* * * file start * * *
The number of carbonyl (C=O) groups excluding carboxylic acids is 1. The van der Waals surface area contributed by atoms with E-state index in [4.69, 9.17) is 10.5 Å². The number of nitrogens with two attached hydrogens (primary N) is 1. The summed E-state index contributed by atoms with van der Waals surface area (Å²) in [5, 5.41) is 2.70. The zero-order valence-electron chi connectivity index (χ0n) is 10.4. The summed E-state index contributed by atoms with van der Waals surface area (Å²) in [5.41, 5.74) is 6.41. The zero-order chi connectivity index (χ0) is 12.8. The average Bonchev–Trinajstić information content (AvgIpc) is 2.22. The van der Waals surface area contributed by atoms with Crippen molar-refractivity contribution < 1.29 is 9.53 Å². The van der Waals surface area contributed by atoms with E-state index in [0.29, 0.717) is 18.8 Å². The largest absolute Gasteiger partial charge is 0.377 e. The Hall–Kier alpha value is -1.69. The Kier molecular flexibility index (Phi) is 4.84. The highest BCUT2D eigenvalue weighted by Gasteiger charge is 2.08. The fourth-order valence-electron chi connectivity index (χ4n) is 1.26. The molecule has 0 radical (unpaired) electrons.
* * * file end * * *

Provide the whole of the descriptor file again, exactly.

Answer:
The number of carbonyl (C=O) groups excluding carboxylic acids is 1. The van der Waals surface area contributed by atoms with E-state index in [4.69, 9.17) is 10.5 Å². The number of nitrogens with two attached hydrogens (primary N) is 1. The summed E-state index contributed by atoms with van der Waals surface area (Å²) in [5, 5.41) is 2.70. The zero-order valence-electron chi connectivity index (χ0n) is 10.4. The summed E-state index contributed by atoms with van der Waals surface area (Å²) in [5.41, 5.74) is 6.41. The zero-order chi connectivity index (χ0) is 12.8. The average Bonchev–Trinajstić information content (AvgIpc) is 2.22. The van der Waals surface area contributed by atoms with Crippen molar-refractivity contribution < 1.29 is 9.53 Å². The van der Waals surface area contributed by atoms with E-state index in [0.29, 0.717) is 18.8 Å². The largest absolute Gasteiger partial charge is 0.377 e. The Hall–Kier alpha value is -1.69. The Kier molecular flexibility index (Phi) is 4.84. The highest BCUT2D eigenvalue weighted by Gasteiger charge is 2.08. The fourth-order valence-electron chi connectivity index (χ4n) is 1.26. The molecule has 0 radical (unpaired) electrons.